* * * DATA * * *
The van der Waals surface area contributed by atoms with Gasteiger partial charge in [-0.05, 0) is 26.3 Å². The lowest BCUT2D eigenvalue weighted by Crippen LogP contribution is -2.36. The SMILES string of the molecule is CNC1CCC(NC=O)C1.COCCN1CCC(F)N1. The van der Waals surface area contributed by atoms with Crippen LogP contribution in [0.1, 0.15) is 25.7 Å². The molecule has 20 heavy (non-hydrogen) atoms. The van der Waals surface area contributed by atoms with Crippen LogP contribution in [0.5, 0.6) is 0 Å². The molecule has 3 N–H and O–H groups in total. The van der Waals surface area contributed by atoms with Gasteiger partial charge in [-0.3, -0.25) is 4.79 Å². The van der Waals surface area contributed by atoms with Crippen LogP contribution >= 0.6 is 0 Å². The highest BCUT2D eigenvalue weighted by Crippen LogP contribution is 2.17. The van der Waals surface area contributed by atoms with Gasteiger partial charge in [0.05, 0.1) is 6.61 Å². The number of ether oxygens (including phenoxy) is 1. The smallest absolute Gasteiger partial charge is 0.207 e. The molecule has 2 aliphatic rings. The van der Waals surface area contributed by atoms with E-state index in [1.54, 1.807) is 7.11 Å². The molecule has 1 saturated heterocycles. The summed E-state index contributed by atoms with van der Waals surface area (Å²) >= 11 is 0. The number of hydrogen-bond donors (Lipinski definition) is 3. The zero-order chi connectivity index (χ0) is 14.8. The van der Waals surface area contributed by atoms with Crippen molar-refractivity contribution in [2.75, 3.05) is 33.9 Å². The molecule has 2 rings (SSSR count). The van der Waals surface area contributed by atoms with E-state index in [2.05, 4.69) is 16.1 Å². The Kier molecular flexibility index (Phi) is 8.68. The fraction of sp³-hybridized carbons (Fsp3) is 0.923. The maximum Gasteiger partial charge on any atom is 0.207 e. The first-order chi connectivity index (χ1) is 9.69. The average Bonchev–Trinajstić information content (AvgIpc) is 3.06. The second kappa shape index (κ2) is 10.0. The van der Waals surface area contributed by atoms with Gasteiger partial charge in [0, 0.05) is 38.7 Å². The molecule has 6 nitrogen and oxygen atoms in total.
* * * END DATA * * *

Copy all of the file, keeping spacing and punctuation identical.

The van der Waals surface area contributed by atoms with Gasteiger partial charge in [-0.05, 0) is 26.3 Å². The lowest BCUT2D eigenvalue weighted by Crippen LogP contribution is -2.36. The SMILES string of the molecule is CNC1CCC(NC=O)C1.COCCN1CCC(F)N1. The van der Waals surface area contributed by atoms with Crippen LogP contribution in [0.1, 0.15) is 25.7 Å². The molecule has 20 heavy (non-hydrogen) atoms. The van der Waals surface area contributed by atoms with Crippen LogP contribution in [0.5, 0.6) is 0 Å². The molecule has 3 N–H and O–H groups in total. The van der Waals surface area contributed by atoms with Gasteiger partial charge in [-0.3, -0.25) is 4.79 Å². The van der Waals surface area contributed by atoms with Crippen LogP contribution >= 0.6 is 0 Å². The highest BCUT2D eigenvalue weighted by Crippen LogP contribution is 2.17. The van der Waals surface area contributed by atoms with Gasteiger partial charge in [0.05, 0.1) is 6.61 Å². The number of ether oxygens (including phenoxy) is 1. The smallest absolute Gasteiger partial charge is 0.207 e. The molecule has 2 aliphatic rings. The van der Waals surface area contributed by atoms with E-state index in [1.54, 1.807) is 7.11 Å². The molecule has 1 saturated heterocycles. The summed E-state index contributed by atoms with van der Waals surface area (Å²) >= 11 is 0. The number of hydrogen-bond donors (Lipinski definition) is 3. The zero-order chi connectivity index (χ0) is 14.8. The van der Waals surface area contributed by atoms with Crippen molar-refractivity contribution in [2.75, 3.05) is 33.9 Å². The molecule has 2 rings (SSSR count). The van der Waals surface area contributed by atoms with E-state index in [2.05, 4.69) is 16.1 Å². The Kier molecular flexibility index (Phi) is 8.68. The fraction of sp³-hybridized carbons (Fsp3) is 0.923. The maximum Gasteiger partial charge on any atom is 0.207 e. The first-order chi connectivity index (χ1) is 9.69. The average Bonchev–Trinajstić information content (AvgIpc) is 3.06. The second kappa shape index (κ2) is 10.0. The van der Waals surface area contributed by atoms with Gasteiger partial charge in [0, 0.05) is 38.7 Å². The molecule has 6 nitrogen and oxygen atoms in total.